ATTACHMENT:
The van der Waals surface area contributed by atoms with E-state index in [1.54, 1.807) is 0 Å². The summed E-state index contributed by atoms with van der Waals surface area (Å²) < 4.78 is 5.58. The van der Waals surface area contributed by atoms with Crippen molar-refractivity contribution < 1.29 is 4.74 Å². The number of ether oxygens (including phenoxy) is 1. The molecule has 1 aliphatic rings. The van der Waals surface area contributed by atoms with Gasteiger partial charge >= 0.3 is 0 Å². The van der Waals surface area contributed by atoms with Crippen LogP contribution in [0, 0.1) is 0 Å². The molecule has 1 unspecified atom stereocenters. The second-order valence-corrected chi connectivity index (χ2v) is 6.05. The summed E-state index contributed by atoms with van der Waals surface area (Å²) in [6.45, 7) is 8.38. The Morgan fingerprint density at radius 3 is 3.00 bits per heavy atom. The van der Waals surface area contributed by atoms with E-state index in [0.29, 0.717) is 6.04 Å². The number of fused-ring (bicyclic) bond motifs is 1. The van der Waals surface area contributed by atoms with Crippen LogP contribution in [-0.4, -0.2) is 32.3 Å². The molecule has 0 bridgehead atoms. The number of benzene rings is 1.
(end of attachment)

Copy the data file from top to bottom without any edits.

The van der Waals surface area contributed by atoms with E-state index in [1.54, 1.807) is 0 Å². The summed E-state index contributed by atoms with van der Waals surface area (Å²) < 4.78 is 5.58. The van der Waals surface area contributed by atoms with Crippen molar-refractivity contribution < 1.29 is 4.74 Å². The number of ether oxygens (including phenoxy) is 1. The molecule has 1 aliphatic rings. The van der Waals surface area contributed by atoms with Gasteiger partial charge >= 0.3 is 0 Å². The van der Waals surface area contributed by atoms with Crippen LogP contribution in [0, 0.1) is 0 Å². The molecule has 1 unspecified atom stereocenters. The second-order valence-corrected chi connectivity index (χ2v) is 6.05. The summed E-state index contributed by atoms with van der Waals surface area (Å²) in [6.45, 7) is 8.38. The Morgan fingerprint density at radius 3 is 3.00 bits per heavy atom. The van der Waals surface area contributed by atoms with E-state index in [0.29, 0.717) is 6.04 Å². The number of fused-ring (bicyclic) bond motifs is 1. The van der Waals surface area contributed by atoms with Crippen LogP contribution in [-0.4, -0.2) is 32.3 Å². The molecule has 0 bridgehead atoms. The number of benzene rings is 1.